Monday, June 23, 2008

Embroidered T-shirt. Price: £4. Cost: Misery

Primark is rightly being exposed over the use of child labour in the finishing of cheap clothes. But as evidence against retailers stacks up, shoppers are kidding themselves if they don't shoulder some of the blame, says Dan McDougall.

The key question behind sweatshop investigations into major corporations like Monday night's Panorama special on Primark is abundantly clear: do consumers, the UK shoppers who spend billions in the High Street, truly care where their £4 hand-finished blouse comes from? The answer, to the shops at least, is yes. And it is reflected in the growth of ethical sourcing policies led by firms like Marks and Spencer's.

A decade ago the duties of a corporation were almost exclusively focused on one thing: profit.

Now, though, corporate social responsibility appears to be in the ascendant. Episodes such as the Enron boardroom scandal and exposés of retailers' reliance on child labour, like the one I carried out into Gap Inc last year, have forced companies to be more open and honest. They do this because they believe the consumer cares about where his morning coffee comes from or the shirt he puts on his back before going to work.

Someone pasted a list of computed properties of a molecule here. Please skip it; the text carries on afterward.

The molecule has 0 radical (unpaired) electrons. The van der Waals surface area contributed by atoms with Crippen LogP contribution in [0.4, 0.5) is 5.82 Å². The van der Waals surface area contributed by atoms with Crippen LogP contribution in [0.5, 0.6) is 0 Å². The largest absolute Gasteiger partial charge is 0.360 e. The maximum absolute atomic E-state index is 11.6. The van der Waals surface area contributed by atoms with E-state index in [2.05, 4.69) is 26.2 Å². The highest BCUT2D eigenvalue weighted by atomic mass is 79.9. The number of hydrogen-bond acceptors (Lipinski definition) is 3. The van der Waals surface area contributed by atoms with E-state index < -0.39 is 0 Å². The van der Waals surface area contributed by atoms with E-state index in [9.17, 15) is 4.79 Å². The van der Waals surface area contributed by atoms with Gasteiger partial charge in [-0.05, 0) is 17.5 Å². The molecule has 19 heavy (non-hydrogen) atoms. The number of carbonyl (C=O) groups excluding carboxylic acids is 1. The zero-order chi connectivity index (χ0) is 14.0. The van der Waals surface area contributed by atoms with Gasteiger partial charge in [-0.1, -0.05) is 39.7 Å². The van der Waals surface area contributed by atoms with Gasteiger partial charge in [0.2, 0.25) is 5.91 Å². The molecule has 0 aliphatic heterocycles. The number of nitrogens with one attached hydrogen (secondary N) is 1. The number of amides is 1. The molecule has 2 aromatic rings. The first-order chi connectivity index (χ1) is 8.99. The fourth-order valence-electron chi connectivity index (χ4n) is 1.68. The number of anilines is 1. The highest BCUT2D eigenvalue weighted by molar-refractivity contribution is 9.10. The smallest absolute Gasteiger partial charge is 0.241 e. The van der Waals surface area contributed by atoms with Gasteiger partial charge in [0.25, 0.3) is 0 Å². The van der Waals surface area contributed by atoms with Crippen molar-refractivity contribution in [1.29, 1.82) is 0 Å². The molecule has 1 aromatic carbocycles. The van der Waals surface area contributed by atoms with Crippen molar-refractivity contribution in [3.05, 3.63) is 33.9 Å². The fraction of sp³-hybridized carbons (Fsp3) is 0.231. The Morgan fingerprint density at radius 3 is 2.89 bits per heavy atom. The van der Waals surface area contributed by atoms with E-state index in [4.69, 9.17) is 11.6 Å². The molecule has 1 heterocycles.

"Transparency" has become the watchword, and the mere mention of sweatshops now makes clothing manufacturers such as Primark or The Gap anxious.

Transparency is what Gap displayed in response to revelations about their production process and what Primark claims it is trying to do by firing three of its key Indian suppliers in the run up to tonight's Panorama documentary. To its credit, Gap admitted the problem, sought to fix it and promised to radically re-examine the working practices of its Indian contractors.

But increasingly it is consumers, and not the corporations, who have the biggest role to play in the fight against exploitation.

"The public has a major role to play in the fight against child labour," says Bhuwan Ribhu, of the New Delhi-based Global March Against Child Labour, which leads the campaign against under-age working in the sub-continent. "They need to learn more about who makes the products they buy, and support organisations with programmes to stop child labour. Raise funds, join campaigns and talk to friends to make more people aware of the seriousness of the issue."

"What happened with Gap and now with Primark should be a key indicator to all consumers. The sad reality is many major retail firms know, but don't dare to admit, what outsourcing to India means. Employing cheap labour without successful auditing and investigation of your contractors inevitably means children will be used somewhere along the chain."

Source @ BBC News

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